Despite the economic challenges that markets all over the globe continue to face, many industries—including basic materials, oil and gas, and utilities—have large-scale projects in the works. Over the next four years, for example, the top ten mining companies together plan to spend more than $200 billion on capital projects related to spending categories such as machinery, infrastructure, and engineering services.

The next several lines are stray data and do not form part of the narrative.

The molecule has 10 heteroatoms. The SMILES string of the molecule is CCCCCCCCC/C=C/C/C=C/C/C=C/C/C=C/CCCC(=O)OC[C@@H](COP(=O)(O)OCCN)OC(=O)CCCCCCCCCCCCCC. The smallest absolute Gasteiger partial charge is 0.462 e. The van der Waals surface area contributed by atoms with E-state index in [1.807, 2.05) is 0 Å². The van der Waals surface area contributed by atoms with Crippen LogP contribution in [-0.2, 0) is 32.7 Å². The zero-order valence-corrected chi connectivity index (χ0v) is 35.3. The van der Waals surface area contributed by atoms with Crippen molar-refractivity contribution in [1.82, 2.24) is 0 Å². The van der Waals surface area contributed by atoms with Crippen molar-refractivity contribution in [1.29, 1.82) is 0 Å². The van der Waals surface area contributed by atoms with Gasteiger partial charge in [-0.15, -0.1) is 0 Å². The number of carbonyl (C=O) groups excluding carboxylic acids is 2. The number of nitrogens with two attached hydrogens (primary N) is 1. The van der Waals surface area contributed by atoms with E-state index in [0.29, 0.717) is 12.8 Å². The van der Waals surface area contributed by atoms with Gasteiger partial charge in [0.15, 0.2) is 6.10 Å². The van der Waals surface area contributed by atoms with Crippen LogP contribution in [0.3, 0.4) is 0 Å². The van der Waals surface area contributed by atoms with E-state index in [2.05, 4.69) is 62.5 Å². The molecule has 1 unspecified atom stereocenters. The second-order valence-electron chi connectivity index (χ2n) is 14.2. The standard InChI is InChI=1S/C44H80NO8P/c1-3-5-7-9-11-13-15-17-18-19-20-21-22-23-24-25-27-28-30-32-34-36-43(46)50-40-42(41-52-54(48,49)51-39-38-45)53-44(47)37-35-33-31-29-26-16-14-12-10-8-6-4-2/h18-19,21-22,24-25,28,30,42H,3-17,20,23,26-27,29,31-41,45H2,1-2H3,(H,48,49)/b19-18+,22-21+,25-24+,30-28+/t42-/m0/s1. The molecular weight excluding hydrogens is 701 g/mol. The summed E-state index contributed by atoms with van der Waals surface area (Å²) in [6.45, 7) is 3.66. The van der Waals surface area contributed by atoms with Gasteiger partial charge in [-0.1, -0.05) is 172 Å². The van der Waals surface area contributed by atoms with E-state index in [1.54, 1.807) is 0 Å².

Such capital projects are typically very large investments, often representing more than 10 percent of a company’s annual revenue, depending on the industry. Notably, too, external capital spending can represent 80 percent or more of a project’s total budget. Many companies have established dedicated capital-procurement functions and have put project-specific procurement teams in place. Those companies regularly update their supply strategies for important equipment and service categories and clearly define core processes such as cost escalation estimation and claims management (the process of negotiating paybacks related to changes in project plans, unexpected cost increases, or quality problems). Standard project procedures and handbooks mandate that project compliance be monitored closely. (See the sidebar “The Dos and Don’ts of Capital Procurement.”)